How the Full Effect of Section 377 will break many Marriage for Good

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Section 377

In the second half of 2018, the Supreme Court of India, passed a landmark judgment in Navtej Singh Johar v. Union of Indiai, decriminalized homosexuality, thus partially striking down Section 377 of the Indian Penal Code, which made the act of sexual intercourse against the order of nature a crime.

Prior to this judgment, another landmark judgment was passed by the Gujarat High Court, earlier in the same year, Nimeshbhai Bharatbhai Desai v. State of Gujaratii, being convinced by the progressive arguments made by the divorce lawyers in Surat. In that judgment, the wife had filed an F.I.R against the husband, and charged him, among other provisions, under Section 377 of the Indian penal Code, 1860. The ruling is important in that, it did hold the husband guilty.

The judgement of the Apex Court in Navtej Singh Johar, was celebrated throughout the entire nation as a revolutionary ruling in the field of constitutional law. Whereas there has been said and written about how the judgment is going to impact the lives of the LGBTQ community in India, who until then, used to live in closets and in apprehensions of their orientation, there is not enough analysis on the impact this will have on the marriages in India. This blog seeks to analyse some of those aspects in detail.

Section 13 (2) (ii) of the Hindu Marriage Act, 1955 enables a woman to file a divorce against her husband on the ground that he is guilty of having committed sodomy or bestiality, either against her or any third person.

It is important now, that we take a look at the meaning of the two words, ‘sodomy’ and ‘bestiality’. In Anil Kumar Mahsi v. Union of India1, The Supreme Court of India, held as under:

As regards sodomy, the word is defined in Black’s Law Dictionary (5th Edn.) to mean “a carnal copulation by human beings with each other against nature, or with a beast. Shorter Oxford English Dictionary defines the word ‘sodomy’ to mean “….An unnatural form of sexual intercourse, especially that of one male with another.

In R. v. D.L.W2, the judge observed as follows:

The term “bestiality” was understood to mean sodomy or buggery with an animal. Bestiality is a type/kind of sodomy.”

From the judicial interpretations of the two terms, it is clear that they are forms of sexual intercourse which are not convention or usual, (more commonly called as, ‘natural’).

Section 377 of the Indian Penal Code defines “unnatural offences” as follows:

Unnatural Offences. – Whoever voluntarily has carnal intercourse against the order of nature with any man, woman or animal, shall be punished with imprisonment for life, or with imprisonment of either description for a term which may extent to ten years, and shall also be liable to fine.”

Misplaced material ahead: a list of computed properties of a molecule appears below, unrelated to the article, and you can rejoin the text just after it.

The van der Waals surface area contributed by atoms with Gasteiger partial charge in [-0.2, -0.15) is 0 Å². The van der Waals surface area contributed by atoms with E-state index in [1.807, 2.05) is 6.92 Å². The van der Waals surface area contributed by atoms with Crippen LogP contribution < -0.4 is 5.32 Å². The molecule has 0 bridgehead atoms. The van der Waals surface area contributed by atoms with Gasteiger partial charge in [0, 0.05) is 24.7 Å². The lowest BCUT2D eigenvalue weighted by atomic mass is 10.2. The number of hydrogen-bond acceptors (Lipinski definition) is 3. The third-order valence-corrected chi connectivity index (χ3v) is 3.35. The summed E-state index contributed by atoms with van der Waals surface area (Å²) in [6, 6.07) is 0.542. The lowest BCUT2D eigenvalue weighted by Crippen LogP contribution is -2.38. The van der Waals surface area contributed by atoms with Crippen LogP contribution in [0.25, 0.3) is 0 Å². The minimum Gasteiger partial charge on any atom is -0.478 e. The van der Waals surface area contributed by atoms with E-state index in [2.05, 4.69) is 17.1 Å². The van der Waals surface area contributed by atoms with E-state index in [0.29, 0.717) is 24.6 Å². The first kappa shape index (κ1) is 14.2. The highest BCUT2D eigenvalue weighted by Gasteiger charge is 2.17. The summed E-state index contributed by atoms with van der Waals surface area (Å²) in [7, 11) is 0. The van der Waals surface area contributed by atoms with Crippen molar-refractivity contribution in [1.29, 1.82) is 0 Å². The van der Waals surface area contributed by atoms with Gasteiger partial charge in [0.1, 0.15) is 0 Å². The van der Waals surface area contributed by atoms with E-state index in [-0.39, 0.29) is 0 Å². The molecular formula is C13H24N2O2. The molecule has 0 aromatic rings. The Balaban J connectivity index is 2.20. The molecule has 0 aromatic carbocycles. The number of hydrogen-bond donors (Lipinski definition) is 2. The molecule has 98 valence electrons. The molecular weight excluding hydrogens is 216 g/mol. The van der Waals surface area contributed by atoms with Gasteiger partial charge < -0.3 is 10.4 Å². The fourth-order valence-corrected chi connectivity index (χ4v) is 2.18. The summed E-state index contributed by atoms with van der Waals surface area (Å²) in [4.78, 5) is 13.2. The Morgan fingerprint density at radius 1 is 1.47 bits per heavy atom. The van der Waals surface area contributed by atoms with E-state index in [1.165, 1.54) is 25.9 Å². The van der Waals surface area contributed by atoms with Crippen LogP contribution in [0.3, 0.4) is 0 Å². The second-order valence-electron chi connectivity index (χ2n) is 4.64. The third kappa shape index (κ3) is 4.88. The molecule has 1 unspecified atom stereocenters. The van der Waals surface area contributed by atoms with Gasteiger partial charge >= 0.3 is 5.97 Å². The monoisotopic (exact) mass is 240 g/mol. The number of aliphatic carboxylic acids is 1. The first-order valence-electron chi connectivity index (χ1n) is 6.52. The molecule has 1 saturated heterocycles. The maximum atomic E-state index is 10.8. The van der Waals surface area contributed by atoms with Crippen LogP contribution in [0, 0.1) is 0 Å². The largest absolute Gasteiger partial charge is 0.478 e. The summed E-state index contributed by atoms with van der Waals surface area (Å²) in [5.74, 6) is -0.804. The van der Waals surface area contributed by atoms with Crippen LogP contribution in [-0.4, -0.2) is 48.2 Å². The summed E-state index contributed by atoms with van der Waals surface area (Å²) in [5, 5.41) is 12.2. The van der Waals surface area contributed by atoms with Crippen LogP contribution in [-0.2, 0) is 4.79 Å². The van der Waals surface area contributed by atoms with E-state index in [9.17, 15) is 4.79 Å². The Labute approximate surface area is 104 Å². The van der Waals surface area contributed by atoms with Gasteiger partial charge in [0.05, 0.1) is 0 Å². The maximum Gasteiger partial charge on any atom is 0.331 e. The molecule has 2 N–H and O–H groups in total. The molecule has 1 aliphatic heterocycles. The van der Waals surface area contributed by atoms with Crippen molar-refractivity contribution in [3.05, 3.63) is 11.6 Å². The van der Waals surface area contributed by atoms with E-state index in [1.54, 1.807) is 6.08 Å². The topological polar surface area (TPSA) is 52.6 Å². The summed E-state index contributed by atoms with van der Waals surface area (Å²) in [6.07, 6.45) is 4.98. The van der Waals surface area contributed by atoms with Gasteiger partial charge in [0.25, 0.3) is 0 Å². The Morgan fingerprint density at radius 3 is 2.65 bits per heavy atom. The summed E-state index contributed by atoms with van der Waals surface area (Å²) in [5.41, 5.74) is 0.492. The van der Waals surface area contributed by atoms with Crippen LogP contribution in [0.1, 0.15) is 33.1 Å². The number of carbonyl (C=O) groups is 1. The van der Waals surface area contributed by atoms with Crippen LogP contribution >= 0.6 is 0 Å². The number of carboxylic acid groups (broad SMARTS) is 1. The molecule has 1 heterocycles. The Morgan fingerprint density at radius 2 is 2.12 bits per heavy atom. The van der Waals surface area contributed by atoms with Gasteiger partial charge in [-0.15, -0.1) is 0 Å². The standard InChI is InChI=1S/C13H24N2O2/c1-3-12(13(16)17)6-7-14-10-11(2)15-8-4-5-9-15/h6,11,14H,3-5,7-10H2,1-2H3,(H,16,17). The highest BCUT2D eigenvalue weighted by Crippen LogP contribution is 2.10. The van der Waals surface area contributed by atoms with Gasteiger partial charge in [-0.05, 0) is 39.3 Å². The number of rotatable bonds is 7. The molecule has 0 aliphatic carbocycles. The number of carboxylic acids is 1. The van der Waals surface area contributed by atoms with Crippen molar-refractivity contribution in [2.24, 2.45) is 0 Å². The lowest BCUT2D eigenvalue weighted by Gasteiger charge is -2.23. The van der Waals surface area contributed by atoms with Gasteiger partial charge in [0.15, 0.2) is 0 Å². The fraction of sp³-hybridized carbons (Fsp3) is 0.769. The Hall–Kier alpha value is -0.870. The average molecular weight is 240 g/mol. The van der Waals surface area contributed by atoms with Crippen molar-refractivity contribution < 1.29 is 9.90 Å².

As was observed in Anil Kumar Mahsi’s case, sodomy may mean, sex between two individuals of the same sex, that is, in essence homosexuality or the kind of sexual intercourse that was previously prohibited under the Indian Penal Code. Post the ruling of the Supreme Court in Navtej Singh Johar’s case, it is clear now that sexual intercourse between two persons of the same sex is no longer a criminal act. Likewise, other relations between and among members of the LGBTQ community are now, no longer criminal offences.

The Madras High Court in its judgment of 2nd Feb, 2016, held that homosexuality could well be a valid ground for divorce under Indian personal laws3. However, there existed a section of people that criticized the judgment saying that such a reasoning was not tenable unless and until it becomes established law that homosexuality is not a crime. Supporters of this view opined that allowing a divorce on that ground would amount to actually recognizing and acknowledging the act of homosexuality as legal, a position that was, at that time unknown to the Indian jurisprudence on the same. Even though there existed the Delhi High Court judgment of Suresh Kumar Kaushal, however, the same was subject to appeal before the Supreme Court and awaited a decision. Now that the legal position has become final with the Navtej Singh Johar judgment, there is no scope for ambiguity. Courts can legitimately allow couples to get divorce on the basis of homosexuality under Section 13 (2) (ii) of the Hindu Marriage Act, 1955 and the respective provisions for the same under the various personal laws of different religions. Such an action cannot be criticized or ridiculed on the grounds of reasonability or legality. The claim that such an action would amount to officially recognizing homosexual relations, does not hold water post the ration of Navtej Johar.

This is an applaudable step in that a lot of couples had been suffering from time immemorial because of the refusal of the court to grant divorce on this ground. However, what the courts failed to realize was that forcing a homosexual person to be married to a heterosexual person, was cruel and torturous for both of them. These marriages were no more than a farce. The sooner this façade is broken, the better it will serve the ends of justice. Now, such couple won’t have to live trapped lives and will be able to get the freedom (of choice) they always deserved. For once, the court realized that, in such cases, the true happiness of both the parties in such a marriages lies in the breaking down of the marriage and it would be wrong to even make an attempt to sustain such marriages. Such marriages are better off broken.

In fact, the Bombay High Court passed a judgment in January 2019, upholding the new view in Daniel Crasto v. State of Maharashtra.4 Judgments like these are the light of the day.

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